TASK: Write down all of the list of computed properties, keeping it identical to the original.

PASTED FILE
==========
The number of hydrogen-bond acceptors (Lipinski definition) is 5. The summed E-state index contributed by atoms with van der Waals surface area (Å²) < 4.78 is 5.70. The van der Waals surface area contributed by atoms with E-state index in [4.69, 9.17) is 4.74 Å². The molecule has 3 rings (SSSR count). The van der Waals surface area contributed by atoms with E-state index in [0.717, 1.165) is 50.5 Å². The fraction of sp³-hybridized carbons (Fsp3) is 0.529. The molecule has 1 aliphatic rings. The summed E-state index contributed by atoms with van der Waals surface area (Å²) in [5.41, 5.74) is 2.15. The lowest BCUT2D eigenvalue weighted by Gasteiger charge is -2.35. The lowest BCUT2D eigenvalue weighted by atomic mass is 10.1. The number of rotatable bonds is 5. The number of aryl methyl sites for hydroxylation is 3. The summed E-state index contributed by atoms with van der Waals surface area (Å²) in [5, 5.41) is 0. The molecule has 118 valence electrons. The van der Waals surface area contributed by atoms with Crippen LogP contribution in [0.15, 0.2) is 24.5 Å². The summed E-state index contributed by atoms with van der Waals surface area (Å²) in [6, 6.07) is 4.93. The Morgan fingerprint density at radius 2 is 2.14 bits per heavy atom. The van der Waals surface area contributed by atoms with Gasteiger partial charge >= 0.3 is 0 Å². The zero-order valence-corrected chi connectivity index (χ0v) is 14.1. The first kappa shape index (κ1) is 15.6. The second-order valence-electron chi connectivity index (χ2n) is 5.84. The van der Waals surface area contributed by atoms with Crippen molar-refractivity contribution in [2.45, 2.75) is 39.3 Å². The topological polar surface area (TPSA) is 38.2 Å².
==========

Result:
The number of hydrogen-bond acceptors (Lipinski definition) is 5. The summed E-state index contributed by atoms with van der Waals surface area (Å²) < 4.78 is 5.70. The van der Waals surface area contributed by atoms with E-state index in [4.69, 9.17) is 4.74 Å². The molecule has 3 rings (SSSR count). The van der Waals surface area contributed by atoms with E-state index in [0.717, 1.165) is 50.5 Å². The fraction of sp³-hybridized carbons (Fsp3) is 0.529. The molecule has 1 aliphatic rings. The summed E-state index contributed by atoms with van der Waals surface area (Å²) in [5.41, 5.74) is 2.15. The lowest BCUT2D eigenvalue weighted by Gasteiger charge is -2.35. The lowest BCUT2D eigenvalue weighted by atomic mass is 10.1. The number of rotatable bonds is 5. The number of aryl methyl sites for hydroxylation is 3. The summed E-state index contributed by atoms with van der Waals surface area (Å²) in [5, 5.41) is 0. The molecule has 118 valence electrons. The van der Waals surface area contributed by atoms with Crippen LogP contribution in [0.15, 0.2) is 24.5 Å². The summed E-state index contributed by atoms with van der Waals surface area (Å²) in [6, 6.07) is 4.93. The Morgan fingerprint density at radius 2 is 2.14 bits per heavy atom. The van der Waals surface area contributed by atoms with Gasteiger partial charge >= 0.3 is 0 Å². The zero-order valence-corrected chi connectivity index (χ0v) is 14.1. The first kappa shape index (κ1) is 15.6. The second-order valence-electron chi connectivity index (χ2n) is 5.84. The van der Waals surface area contributed by atoms with Crippen molar-refractivity contribution in [2.45, 2.75) is 39.3 Å². The topological polar surface area (TPSA) is 38.2 Å².